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Honorable Mention 2016

Subject:Parametric Optimization of a Kiteboarding Hydrofoil Using Computational Fluid Dynamics” 
Zachary Backas  

Webb Institute – Glen Cove, New York                             

Faculty Adviser:  Dr. Adrian Onas


Kitefoils are a form of hydrofoil that enables a kiteboarder to ride above the surface of the water on the lift of the appendage alone. Kitefoils are designed to produce a lift and moment to support and stabilize a rider across a wide range of operating speeds. The interconnectivity between the aspects of geometry that are significant to a kitefoil’s performance means that choosing the design parameters that maximize the foil’s efficiency is a complex challenge. As such, this hydrodynamic problem lends itself well to a parametric optimization procedure, in which the performance-critical aspects of the hydrofoil geometry are varied in search of an optima. In order to analyze design variants in the optimization process, a computational fluid dynamics analysis is employed and coupled to the process for automated geometry variant analysis. Ultimately, the performance of a base hydrofoil geometry may be improved through parametric optimization, though the effectiveness of the optimization is dependent upon sufficient parameter refinement and design space exploration.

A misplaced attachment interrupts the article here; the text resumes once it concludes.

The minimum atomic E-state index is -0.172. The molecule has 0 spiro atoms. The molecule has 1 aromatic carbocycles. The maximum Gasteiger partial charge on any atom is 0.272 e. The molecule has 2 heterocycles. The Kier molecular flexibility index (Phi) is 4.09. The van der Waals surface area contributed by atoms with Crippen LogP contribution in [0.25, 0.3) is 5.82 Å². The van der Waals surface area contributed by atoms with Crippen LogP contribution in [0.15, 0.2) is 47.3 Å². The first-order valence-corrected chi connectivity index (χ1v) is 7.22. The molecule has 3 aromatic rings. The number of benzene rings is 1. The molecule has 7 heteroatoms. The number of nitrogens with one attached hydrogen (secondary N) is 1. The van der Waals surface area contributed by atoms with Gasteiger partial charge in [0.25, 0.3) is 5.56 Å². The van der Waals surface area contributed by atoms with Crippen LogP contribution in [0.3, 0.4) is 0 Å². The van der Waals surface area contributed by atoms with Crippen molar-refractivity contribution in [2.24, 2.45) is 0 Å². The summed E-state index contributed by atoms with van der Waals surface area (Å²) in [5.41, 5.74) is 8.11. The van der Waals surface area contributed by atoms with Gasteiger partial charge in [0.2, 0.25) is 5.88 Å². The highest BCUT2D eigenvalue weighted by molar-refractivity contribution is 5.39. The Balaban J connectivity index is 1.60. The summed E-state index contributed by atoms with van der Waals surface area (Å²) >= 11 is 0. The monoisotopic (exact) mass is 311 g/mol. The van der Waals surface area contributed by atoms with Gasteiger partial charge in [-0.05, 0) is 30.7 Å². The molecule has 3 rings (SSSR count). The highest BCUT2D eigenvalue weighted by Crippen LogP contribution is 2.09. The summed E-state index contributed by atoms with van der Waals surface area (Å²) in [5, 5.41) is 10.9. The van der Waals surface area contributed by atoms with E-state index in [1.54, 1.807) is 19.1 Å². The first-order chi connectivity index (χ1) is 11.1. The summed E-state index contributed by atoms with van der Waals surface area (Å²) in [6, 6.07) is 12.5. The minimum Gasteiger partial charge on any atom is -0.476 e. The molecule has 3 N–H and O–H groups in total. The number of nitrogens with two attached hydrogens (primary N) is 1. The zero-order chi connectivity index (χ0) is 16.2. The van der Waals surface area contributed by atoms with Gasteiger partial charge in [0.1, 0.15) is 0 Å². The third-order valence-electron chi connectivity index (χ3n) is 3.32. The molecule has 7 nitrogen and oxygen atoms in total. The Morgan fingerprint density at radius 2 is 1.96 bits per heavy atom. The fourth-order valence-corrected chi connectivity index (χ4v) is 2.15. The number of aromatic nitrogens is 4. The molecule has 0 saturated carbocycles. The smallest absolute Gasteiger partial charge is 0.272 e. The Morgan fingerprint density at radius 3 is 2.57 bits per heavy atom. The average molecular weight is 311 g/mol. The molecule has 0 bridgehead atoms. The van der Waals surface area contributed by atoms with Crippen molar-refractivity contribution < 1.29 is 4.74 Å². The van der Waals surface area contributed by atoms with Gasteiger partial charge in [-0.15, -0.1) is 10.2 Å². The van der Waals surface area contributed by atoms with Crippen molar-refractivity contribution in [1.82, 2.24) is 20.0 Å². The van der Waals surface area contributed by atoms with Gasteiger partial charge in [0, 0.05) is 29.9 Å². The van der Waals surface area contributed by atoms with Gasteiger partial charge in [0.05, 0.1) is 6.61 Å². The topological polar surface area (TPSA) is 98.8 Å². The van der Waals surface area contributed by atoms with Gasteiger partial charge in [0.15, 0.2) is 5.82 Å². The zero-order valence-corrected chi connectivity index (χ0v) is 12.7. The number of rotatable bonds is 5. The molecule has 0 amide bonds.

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2015 Awards

First Prize 2015

Subject: A Multiphase RANSE-Based Computational Tool for the Analysis of Supercavitating Hydrofoil
Luca Bonfiglio

University of Genoa, Genoa, Italy / Visiting PhD student at Massachusetts Institute of Technology, Mechanical Engineering Department, Cambridge, Massachusetts

Faculty Adviser:  Prof. Stefano Brizzolara